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Former Vice President Mike Pence has said he won't resist every aspect of the subpoena from the special counsel investigating the events of Jan. 6, 2021. Nonetheless, the dispute isn't over. Nor is the necessary conversation about the nature of the office Pence held — a conversation with potential lessons for the current VP, Kamala Harris.
Originally, Pence suggested that as presiding officer of the Senate, he was a member of the legislative branch, and thus was shielded by the Constitution's speech and debate clause from being questioned about the Capitol riot. His stated position is that he'll resist only inquiries involving his legislative duty of presiding over tabulation of electoral votes.
If the compromise is acceptable to prosecutors, we may not have to test the age-old question of whether the vice president is or is not an officer of the executive branch.
Yet the answer matters — and not only because as long as politics is defined by litigation and investigation, there will be many more subpoenas. A clear answer might be helpful to the present holder of the office.
The U.S. Constitution is vague on whether the vice president is part of the executive or the legislative branch. Apart from overseeing the process of counting electoral votes, the only job the Constitution specifies for the VP is presiding over the Senate and breaking tie votes. Well, that and remaining available in case the presidency should become suddenly vacant.
Pence isn't the first vice president to claim that the Constitution makes him part of the legislative branch. Dick Cheney made a similar assertion. So did Harry Truman. The chain goes back to Thomas Jefferson, who in a much-quoted 1797 letter used the notion to push back against critics who feared that he would have too much influence on newly elected President John Adams: "I consider my office as constitutionally confined to legislative functions, and that I could not take any part whatever in executive consultations."
The contemporary scholarly consensus leans toward the view that the vice president is best understood as a member of the executive branch who has some legislative duties. That's a reasonable position. Yet the argument the other way isn't absurd.
The role's history has been complex. In the early 1800s, the vice president's duties included nominating members of Senate committees. In 1841, when John Tyler became the first VP to succeed a president who died in office, a member of the Senate rose to explain why Tyler no longer presided over sessions of that body: "He was now an executive, not a legislative officer" — implying that until Harrison died, the vice president had been part of the legislature.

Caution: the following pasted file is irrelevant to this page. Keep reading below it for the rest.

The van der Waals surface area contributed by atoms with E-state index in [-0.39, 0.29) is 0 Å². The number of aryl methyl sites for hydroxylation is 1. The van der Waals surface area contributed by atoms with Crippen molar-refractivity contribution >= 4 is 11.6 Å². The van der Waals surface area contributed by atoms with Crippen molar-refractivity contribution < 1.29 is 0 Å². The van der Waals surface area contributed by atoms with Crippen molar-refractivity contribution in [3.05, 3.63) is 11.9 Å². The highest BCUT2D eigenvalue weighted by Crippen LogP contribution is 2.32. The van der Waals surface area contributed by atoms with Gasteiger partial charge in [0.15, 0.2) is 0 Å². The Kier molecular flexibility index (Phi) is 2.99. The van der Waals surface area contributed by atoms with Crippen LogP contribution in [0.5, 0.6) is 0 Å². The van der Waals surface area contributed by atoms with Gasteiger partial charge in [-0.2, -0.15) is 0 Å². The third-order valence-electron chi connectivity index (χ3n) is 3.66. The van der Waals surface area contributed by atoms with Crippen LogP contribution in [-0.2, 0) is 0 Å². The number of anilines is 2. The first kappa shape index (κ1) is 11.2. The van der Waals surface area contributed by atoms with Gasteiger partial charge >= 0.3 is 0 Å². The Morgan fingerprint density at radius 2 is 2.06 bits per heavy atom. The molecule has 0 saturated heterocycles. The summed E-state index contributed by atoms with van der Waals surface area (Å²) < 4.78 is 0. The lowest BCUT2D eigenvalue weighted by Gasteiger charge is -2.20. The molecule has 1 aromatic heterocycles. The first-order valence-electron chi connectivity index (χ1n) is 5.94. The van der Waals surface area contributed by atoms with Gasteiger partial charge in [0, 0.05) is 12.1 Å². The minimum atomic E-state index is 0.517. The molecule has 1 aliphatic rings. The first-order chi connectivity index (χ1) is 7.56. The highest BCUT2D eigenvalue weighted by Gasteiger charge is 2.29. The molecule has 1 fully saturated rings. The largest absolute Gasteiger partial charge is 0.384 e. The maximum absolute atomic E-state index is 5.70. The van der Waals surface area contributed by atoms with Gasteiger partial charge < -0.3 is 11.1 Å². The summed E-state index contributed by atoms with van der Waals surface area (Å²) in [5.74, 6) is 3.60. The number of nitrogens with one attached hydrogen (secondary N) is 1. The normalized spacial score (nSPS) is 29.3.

This was also the public perception of the day. A 19th-century etiquette tome advises that on formal occasions, the vice president should be seated only as "the constitutional first officer of the legislative branch." In an era when visiting cards were the polite way to request appointments, cards for the VP were left at the Capitol. And until the 1960s, he had office space only in the Senate building.
So clear was the tradition that in 1903, when the Cincinnati Enquirer editorialized against allowing the vice president to attend cabinet meetings or even advise the president, the newspaper cited a simple ground: "The Vice President, until he is called to the Executive chair, is a part of the legislative establishment. The Constitution distinctly makes him so."
To be sure, these and many more examples don't prove that the current scholarly consensus is wrong. Indeed, I think it's probably right. My only claim is that the debate is worth having.
Which brings us back to Kamala Harris.
Supporters say that Harris's tumultuous tenure reflects the thankless and even impossible assignments the Biden administration has handed her. Fair enough. But if the VP is a member of the legislature, what's the basis for the president's power to give the vice president assignments in the first place? After all, she doesn't work for him.
There's an episode of "The West Wing" where President Jed Bartlet wants Vice President John Hoynes to go to Texas to give a speech in favor of gun control. When Hoynes demurs, Bartlet says "Texans don't like that you have the courage of your convictions?" Hoynes responds: "They're not my convictions. They're yours."
That's Harris's dilemma, and the dilemma of every modern VP: the expectation that it's her job to submit to the will of the commander in chief. But if the Constitution makes the vice president a member of the legislative branch, the expectation is incorrect. She's free to chart an independent course.
Why does this never happen? Because every occupant of the Oval Office dangles the same big carrot: support for becoming the party's next presidential nominee.
This is where Pence's argument for what amounts to a 19th century conception of the office presents Harris with an opportunity. If she, too, adopts the view that she's a member of the legislative, not the executive, she might find the freedom to address the issues she actually wants to, in a voice entirely her own.
Stephen L. Carter is a Bloomberg Opinion columnist. A professor of law at Yale University, he is author, most recently, of "Invisible: The Story of the Black Woman Lawyer Who Took Down America's Most Powerful Mobster."